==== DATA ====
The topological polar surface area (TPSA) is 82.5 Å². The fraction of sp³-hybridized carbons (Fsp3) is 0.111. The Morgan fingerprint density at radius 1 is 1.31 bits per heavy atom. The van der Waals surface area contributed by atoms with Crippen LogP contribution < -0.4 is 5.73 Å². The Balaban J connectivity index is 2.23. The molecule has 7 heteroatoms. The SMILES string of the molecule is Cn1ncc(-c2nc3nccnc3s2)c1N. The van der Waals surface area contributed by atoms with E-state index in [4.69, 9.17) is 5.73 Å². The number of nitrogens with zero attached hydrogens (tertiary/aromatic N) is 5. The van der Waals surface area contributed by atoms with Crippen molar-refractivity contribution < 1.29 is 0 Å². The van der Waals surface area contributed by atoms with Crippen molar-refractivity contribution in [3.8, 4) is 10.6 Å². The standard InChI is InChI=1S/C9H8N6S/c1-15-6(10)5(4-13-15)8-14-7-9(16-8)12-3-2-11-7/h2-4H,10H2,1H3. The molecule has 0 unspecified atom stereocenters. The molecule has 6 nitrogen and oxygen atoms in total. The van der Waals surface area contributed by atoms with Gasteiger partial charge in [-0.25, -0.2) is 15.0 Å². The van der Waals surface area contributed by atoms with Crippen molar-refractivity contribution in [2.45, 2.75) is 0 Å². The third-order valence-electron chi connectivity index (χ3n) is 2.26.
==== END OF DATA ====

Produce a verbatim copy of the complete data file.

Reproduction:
The topological polar surface area (TPSA) is 82.5 Å². The fraction of sp³-hybridized carbons (Fsp3) is 0.111. The Morgan fingerprint density at radius 1 is 1.31 bits per heavy atom. The van der Waals surface area contributed by atoms with Crippen LogP contribution < -0.4 is 5.73 Å². The Balaban J connectivity index is 2.23. The molecule has 7 heteroatoms. The SMILES string of the molecule is Cn1ncc(-c2nc3nccnc3s2)c1N. The van der Waals surface area contributed by atoms with E-state index in [4.69, 9.17) is 5.73 Å². The number of nitrogens with zero attached hydrogens (tertiary/aromatic N) is 5. The van der Waals surface area contributed by atoms with Crippen molar-refractivity contribution < 1.29 is 0 Å². The van der Waals surface area contributed by atoms with Crippen molar-refractivity contribution in [3.8, 4) is 10.6 Å². The standard InChI is InChI=1S/C9H8N6S/c1-15-6(10)5(4-13-15)8-14-7-9(16-8)12-3-2-11-7/h2-4H,10H2,1H3. The molecule has 0 unspecified atom stereocenters. The molecule has 6 nitrogen and oxygen atoms in total. The van der Waals surface area contributed by atoms with Gasteiger partial charge in [-0.25, -0.2) is 15.0 Å². The van der Waals surface area contributed by atoms with Crippen molar-refractivity contribution in [2.45, 2.75) is 0 Å². The third-order valence-electron chi connectivity index (χ3n) is 2.26.